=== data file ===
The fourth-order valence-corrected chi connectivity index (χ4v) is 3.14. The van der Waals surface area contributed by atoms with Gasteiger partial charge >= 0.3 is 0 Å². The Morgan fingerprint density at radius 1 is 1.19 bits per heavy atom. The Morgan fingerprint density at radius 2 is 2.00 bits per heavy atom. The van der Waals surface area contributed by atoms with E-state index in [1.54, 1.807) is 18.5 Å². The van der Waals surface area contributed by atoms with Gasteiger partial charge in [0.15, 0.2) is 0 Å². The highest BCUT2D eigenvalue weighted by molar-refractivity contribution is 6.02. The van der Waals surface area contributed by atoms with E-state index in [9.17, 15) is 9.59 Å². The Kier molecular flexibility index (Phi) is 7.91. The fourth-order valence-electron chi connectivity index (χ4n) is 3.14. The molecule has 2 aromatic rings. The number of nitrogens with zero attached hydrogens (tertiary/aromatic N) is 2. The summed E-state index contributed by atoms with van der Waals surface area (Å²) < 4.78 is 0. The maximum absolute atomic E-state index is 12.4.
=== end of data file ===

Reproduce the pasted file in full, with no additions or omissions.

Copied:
The fourth-order valence-corrected chi connectivity index (χ4v) is 3.14. The van der Waals surface area contributed by atoms with Gasteiger partial charge >= 0.3 is 0 Å². The Morgan fingerprint density at radius 1 is 1.19 bits per heavy atom. The Morgan fingerprint density at radius 2 is 2.00 bits per heavy atom. The van der Waals surface area contributed by atoms with E-state index in [1.54, 1.807) is 18.5 Å². The van der Waals surface area contributed by atoms with Gasteiger partial charge in [0.15, 0.2) is 0 Å². The highest BCUT2D eigenvalue weighted by molar-refractivity contribution is 6.02. The van der Waals surface area contributed by atoms with E-state index in [9.17, 15) is 9.59 Å². The Kier molecular flexibility index (Phi) is 7.91. The fourth-order valence-electron chi connectivity index (χ4n) is 3.14. The molecule has 2 aromatic rings. The number of nitrogens with zero attached hydrogens (tertiary/aromatic N) is 2. The summed E-state index contributed by atoms with van der Waals surface area (Å²) < 4.78 is 0. The maximum absolute atomic E-state index is 12.4.